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Bible Commentaries

Cambridge Greek Testament for Schools and Colleges

Revelation 10

Verse 1

1. We are not told yet, as we might expect, that “the Second Woe is past,” nor does the Seventh Trumpet and the Third Woe immediately follow: but just as in ch. 7 the two descriptions of the sealed Israelites and the palm-bearing multitude came after the Sixth Seal, so here the vision of the mighty angel, and the prophecy (passing insensibly into a vision) of the Two Witnesses, follow the Sixth Trumpet.

ἄλλον ἄγγελον ἰσχυρόν. “Another,” probably, than the four mentioned in Revelation 9:15 : cf. Revelation 7:1-2. Some suppose a reference back to Revelation 5:2, where we have heard of a “mighty angel” (the epithet is the same) before.

περιβεβλημένον νεφέλην. And therefore with something of the state with which Christ will come to judgement: cf. Revelation 1:7 &c. The cloud is wrapt about the head as well as the shoulders, as appears from the next clause.

ἡ ἶρις. The article suggests that the same bow of God is seen every time that it appears.

οἱ πόδες. i.e. his legs are as thick as the pillars of a temple, and their substance of fiery brightness.

Verses 1-11


Verse 2

2. ἔχων. Rightly paraphrased by versions as a predicate rather than an epithet.

βιβλαρίδιον ἠνεῳγμένον. The diminutive perhaps suggests comparison (but hardly contrast, which is sufficiently marked by the epithet) with the book of Revelation 5:1 sqq.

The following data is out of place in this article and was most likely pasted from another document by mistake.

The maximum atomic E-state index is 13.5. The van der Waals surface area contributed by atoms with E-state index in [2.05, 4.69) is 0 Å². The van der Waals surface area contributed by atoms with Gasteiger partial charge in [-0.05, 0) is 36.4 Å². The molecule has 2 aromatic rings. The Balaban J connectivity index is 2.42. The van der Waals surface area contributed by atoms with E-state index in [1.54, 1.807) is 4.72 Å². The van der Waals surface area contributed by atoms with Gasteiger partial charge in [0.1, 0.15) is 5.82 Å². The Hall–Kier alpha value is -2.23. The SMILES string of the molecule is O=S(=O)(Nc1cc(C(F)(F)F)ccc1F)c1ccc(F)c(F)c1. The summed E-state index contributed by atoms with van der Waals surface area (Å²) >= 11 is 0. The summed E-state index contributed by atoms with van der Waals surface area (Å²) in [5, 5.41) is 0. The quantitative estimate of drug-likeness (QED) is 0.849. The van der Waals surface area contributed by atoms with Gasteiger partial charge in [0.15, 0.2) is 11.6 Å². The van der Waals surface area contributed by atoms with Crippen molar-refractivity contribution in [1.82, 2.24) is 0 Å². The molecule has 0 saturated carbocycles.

Verse 3

3. αἱ ἑπγὰ βρονταί. The only reason that we can imagine for the presence of the article is, that to St John’s mind “the seven thunders” formed one element in the vision; as we might speak of “the seven seals,” “the seven trumpets,” “the seven vials”—these being known to us, as the thunders also were to him.

τὰς ἑαυτῶν φωνάς. The possessive is emphatic, “their own voices.” Perhaps the meaning is, “each uttered its own.” It has been taken to imply that the voices of the thunders were not the voice of God: but comparing Psalms 29 : passim, St John 12:28-29, it is scarcely possible to doubt that these thunders, voices from heaven, are from God, or at least directed by Him.

Verse 4

4. ἔμελλον γράφειν. See Revelation 1:19. It is useless to speculate how far the Book was written at the same time that the Vision was seen: possibly it may have been in part, but it is enough to suppose that, having been bidden to write, the Seer seemed to himself to write, or (so to speak) saw himself writing, at appropriate points of the Vision.